It may well be true that Biden himself inspires only mild levels of enthusiasm among voters when pollsters ask them about it in the abstract. But in reality, when faced with a choice between Biden and Sanders, voters have showed up in states across the country to express their support for the former vice president. That’s a very good sign that they will do the same when his opponent is the far more widely loathed Republican in the White House. It’s also important to keep in mind that Trump is benefitting at the moment from a rally-round-the-president effect from the coronavirus crisis. That bump, along with a few mildly scary head-to-head polls, is unlikely to persist through the next seven months. (And even now Biden still leads Trump in aggregate head-to-head polling by 5.8 points.)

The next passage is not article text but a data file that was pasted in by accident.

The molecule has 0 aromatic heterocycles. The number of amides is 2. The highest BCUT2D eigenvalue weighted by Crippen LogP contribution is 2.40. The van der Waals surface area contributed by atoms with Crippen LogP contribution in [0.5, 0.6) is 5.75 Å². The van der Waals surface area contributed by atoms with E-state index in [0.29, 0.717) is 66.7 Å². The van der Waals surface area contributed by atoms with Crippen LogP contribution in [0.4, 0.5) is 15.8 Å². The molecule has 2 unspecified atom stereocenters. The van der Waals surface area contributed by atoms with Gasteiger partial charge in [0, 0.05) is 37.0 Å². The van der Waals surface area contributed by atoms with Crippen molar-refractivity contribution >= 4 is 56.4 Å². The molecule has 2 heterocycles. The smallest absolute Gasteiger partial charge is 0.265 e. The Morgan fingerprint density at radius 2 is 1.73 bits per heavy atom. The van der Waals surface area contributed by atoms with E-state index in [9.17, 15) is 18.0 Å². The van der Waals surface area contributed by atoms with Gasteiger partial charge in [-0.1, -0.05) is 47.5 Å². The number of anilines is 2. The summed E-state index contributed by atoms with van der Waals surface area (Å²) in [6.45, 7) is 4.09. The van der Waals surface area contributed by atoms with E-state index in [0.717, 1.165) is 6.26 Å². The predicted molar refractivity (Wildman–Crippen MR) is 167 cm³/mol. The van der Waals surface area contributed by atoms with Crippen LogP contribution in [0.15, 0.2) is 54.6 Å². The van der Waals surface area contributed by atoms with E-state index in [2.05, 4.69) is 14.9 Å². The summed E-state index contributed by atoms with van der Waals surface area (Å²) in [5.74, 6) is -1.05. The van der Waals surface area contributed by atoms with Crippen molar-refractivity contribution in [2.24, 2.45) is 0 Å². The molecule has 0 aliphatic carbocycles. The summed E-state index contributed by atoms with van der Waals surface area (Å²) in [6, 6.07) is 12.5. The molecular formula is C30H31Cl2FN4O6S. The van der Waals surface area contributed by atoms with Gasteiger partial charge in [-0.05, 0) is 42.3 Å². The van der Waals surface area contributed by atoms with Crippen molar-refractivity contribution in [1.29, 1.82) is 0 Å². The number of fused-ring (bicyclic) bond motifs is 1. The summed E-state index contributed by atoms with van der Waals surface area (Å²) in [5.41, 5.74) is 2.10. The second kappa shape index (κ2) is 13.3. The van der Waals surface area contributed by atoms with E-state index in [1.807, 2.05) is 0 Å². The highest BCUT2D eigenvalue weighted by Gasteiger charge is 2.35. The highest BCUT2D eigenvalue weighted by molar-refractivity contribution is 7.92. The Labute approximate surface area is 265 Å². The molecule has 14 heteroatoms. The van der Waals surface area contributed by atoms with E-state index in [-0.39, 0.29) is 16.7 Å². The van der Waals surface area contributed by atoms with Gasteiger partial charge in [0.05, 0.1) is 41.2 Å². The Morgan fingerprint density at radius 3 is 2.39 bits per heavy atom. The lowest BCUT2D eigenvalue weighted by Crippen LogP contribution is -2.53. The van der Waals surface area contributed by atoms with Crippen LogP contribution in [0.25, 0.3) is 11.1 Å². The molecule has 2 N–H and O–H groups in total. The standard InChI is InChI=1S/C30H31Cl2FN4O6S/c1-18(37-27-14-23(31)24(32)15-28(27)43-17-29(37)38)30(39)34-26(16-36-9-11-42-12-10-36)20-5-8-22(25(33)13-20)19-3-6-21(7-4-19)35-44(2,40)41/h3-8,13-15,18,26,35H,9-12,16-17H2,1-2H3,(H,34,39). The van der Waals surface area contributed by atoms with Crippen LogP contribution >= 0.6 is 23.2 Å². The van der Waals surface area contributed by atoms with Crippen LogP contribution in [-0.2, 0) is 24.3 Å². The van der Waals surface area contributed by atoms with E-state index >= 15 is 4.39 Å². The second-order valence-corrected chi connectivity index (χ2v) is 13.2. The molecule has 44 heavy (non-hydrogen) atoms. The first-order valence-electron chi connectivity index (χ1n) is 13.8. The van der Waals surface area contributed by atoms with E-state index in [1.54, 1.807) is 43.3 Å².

As for the possibility of the Biden candidacy being consumed by a sexual scandal, it will depend on whether the alleged victim can offer any kind of corroboration to back up her claims about an event 27 years in the past — and if anyone else comes forward with similar accusations. If the latter happens, Biden could be in trouble. But if not, a single unsubstantiated claim from nearly three decades ago is unlikely to wound a candidate running against a flagrant misogynist who brags about his own serial assaults on women.
Biden might not be any Democrat’s idea of a perfect candidate. But more factions of the fractious party like him than anyone else around. That makes Biden something very close to a generic Democrat with the broadest possible appeal — which could make him a fearsome opponent to take on a president as polarizing and deeply disliked as Donald Trump.